Along with tweeting, liking, posting and producing, trolling has been a very prevalent feature of the Internet in recent years. As it constantly grows more widespread, it brings with it its controversies and legal ramifications. Trolling can be variously defined, but looking at it broadly, it basically consists of posting in an online community something emotionally provocative, offensive, or off-topic to elicit some sort of reaction from other users. While it is usually used to frustrate or poke fun at an overly aggressive or sensitive user, it too often crosses the line into libel, cyber-bullying, or other forms of destructive and illegal speech. Trolling is very much a result of the anonymity of the Internet that leads people to believe they can be truly anonymous on the Internet, and therefore have power to say whatever they want without being accountable for their words. However, this way of thinking is wrong, not only morally, but also legally, and some trolls are starting to face the consequences of their actions in courts.
Before completely dismissing trolling as a malicious, illegal action that should be condemned and outlawed, we should first appreciate its merits. When done correctly, trolling can be used to make a criticism, or serve an educational purpose—such as an educator trolling his students to teach them what trolling is. These kinds of trolling are protected forms of speech, and can be both entertaining and innocuous.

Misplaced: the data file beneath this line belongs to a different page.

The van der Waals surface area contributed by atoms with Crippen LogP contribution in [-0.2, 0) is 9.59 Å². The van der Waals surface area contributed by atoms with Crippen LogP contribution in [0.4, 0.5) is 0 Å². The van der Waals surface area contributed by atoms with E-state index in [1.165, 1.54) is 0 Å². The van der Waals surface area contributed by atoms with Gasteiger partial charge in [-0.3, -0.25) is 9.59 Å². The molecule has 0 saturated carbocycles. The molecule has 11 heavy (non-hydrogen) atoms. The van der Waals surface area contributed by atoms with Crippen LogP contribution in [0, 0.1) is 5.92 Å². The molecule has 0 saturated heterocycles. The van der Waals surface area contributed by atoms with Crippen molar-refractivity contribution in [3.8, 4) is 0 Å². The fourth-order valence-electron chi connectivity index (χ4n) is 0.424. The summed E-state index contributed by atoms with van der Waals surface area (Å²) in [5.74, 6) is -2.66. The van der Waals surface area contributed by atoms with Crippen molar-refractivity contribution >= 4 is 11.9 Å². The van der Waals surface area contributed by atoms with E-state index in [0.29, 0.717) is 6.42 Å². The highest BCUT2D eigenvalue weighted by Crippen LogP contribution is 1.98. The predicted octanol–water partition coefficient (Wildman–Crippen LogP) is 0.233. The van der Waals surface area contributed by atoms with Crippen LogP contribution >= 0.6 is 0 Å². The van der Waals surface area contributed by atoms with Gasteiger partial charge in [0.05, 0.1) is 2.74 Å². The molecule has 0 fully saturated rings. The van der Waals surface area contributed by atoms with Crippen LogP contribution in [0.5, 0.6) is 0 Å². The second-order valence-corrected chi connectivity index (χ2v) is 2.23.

After recent court decisions, it appears that true anonymity on the Internet is coming to an end, and people will be responsible for what they say, unable to hide behind the anonymous cloak of the Internet. The legal system will use its resources to find the identities of lawbreakers, and the law will be applied to speech online the same way it is offline. Still, this does not mean trolling must come to an end. Following a few easy guidelines, trolls can bring trolling back to its old glory without getting sued! A few tips:
- Don’t engage in unprotected forms of speech. A fairly simple rule: just use caution when engaging in defamation, copyright infringement, obscene, actionable, or otherwise unprotected speech. Piece of cake!
- Don’t target an individual. If you’re really set on singling someone out, it’s best to go after a public figure, as criticisms against them are more likely to fall in a legal gray area.
For a full guide, watch this quick, comprehensive video!
While many Internet users will be displeased with the disappearance of anonymity on the Internet, it is worth sacrificing a few laughs to enforce the law and prevent tragedies resulting from trolls going too far. Cyber-bullying is an undeniable issue plaguing the nation during this digital age, and preventing bullies who break the law from hiding behind anonymity will help discourage these acts that many of them would not engage in if people knew they were the ones doing them. Although some may argue this kind of transparency goes against the spirit of the Internet, the Internet was not meant to be a breeding ground for hate and illegal activity. Protecting victims of cyber-bullying, especially vulnerable teens and children whose lives are potentially at risk, should be the main priority. Trolling can still exist, but the distinction between trolling and defamation and cyber-bullying must be explored with great care. Eventually, lack of anonymity will become an accepted facet of the Internet, and this transparency will not hinder the distribution of information that the Internet provides, but rather make it a safer and more harmonious place.